• It’s amazing to me how much my routines have been upset, and that includes my spiritual ones. I used my commute in each morning as prayer time, and now I’m out of that habit. I have to make time differently for Christ, and that’s been a struggle sometimes.
  • Prayer works. I really did feel bathed in security when I was being wheeled in for surgery, and prayers for healing since then have been answered. The secondary infection that set in has largely disappeared, praise be.
  • The dog really doesn’t understand what’s going on. She’s hurt and perplexed that she can’t stay in the bed with us at night anymore. It’s hard to explain to her that the last thing I need is for her, in the middle of the night, to hit a tender spot or pull on something that doesn’t need tugging on. So we’ve started teleworking together, that seems to let her feel more comfortable.
  • I’d been prohibited from lifting more than 20 pounds until today. Man, I’ll miss that excuse for getting the kids to do things…

Burst Appendix

Ten days ago, on a Saturday night, I started to feel a little twinge in the right side of my abdomen. Mind you, this was after working in the yard for a few hours at a charity event, and during bowling night, so I figured, I must have pulled something.

It didn’t get better, and I noticed I lost energy: I came home and slept 12 hours that night, and after church Sunday I slept another 15 hours. Something wasn’t right. Monday I stayed home from work, exhausted, but still not in a lot of pain. Tuesday, though, it wasn’t getting better and I figured I should find out what it was. With one bout of diverticulitis in the family this winter, I thought it could be that, and so went to an ER that could take pictures.

The CT scan showed my appendix had begun to burst. I was taken via ambulance to Mount Vernon hospital just before 1, and by 2:45 I was being wheeled back for surgery.

Things like this–sudden, emergency, literally life-saving surgery–can be a little upsetting. My bride was a little alarmed, but I remember feeling very calm about it. I knew I was in the best hands I could be, the healer above all others, and so I didn’t feel fazed at all.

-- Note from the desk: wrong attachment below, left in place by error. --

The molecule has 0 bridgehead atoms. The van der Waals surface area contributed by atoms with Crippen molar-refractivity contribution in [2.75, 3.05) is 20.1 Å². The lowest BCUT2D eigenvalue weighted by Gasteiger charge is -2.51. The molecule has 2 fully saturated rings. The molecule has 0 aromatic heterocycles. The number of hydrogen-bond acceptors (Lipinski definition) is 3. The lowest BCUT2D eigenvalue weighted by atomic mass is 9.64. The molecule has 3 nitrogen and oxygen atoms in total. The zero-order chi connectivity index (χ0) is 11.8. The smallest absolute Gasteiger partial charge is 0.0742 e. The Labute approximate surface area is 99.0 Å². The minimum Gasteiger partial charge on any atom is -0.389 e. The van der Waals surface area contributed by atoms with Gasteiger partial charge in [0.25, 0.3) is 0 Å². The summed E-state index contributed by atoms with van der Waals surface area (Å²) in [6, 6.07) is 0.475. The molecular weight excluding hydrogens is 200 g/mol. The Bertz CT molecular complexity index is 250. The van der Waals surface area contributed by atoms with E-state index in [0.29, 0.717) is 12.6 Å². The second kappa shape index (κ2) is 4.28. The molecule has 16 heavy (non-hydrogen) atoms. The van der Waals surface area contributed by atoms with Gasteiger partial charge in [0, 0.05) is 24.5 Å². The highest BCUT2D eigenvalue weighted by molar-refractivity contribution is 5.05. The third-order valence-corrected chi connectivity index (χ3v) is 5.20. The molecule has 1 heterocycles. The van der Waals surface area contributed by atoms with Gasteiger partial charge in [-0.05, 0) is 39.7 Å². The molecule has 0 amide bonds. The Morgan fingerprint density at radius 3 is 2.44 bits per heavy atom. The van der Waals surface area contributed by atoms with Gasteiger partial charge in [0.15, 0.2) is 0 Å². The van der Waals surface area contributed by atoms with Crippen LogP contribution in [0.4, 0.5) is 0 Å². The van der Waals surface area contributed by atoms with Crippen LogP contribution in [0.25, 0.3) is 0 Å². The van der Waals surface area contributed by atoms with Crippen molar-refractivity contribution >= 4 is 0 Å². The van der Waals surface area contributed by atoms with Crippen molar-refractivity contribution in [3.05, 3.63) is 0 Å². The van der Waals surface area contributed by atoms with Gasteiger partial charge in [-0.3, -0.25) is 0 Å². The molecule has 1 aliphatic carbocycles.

I think that’s a difference from where I would have been years ago. I think I would have been much more assaulted by the feeling of not being in control, of wanting to research the best possible surgeon, pick a different hospital, etc., etc. Instead, I felt reassured throughout the day, reassured that I was being loved and cared for even beyond the walls of the hospital. I put out a couple of Facebook messages, and brothers and sisters in faith responded with a wall of prayer for me. That felt good, that felt welcomed, and as a result I was able to breathe in the gas in the OR without worrying about what came next.

Recovery has been uneven: discharged after 48 hours, and the first couple of days at home were good. Yesterday my drain showed qualitative and quantitative signs of change, so back to the ER to make sure everything was OK. The CT scan showed no structural problems, but they put me on a stronger set of antibiotics to kill off whatever’s still around inside. Part of the hardest thing to do is…nothing, just to sit around and rest and recover. I don’t “just sit around” well.

But through it all, I am being held, I am being supported, and I do believe healing is available for me. These are incredibly reassuring, and I hold onto them through these next days and weeks.

Always an adventure, huh?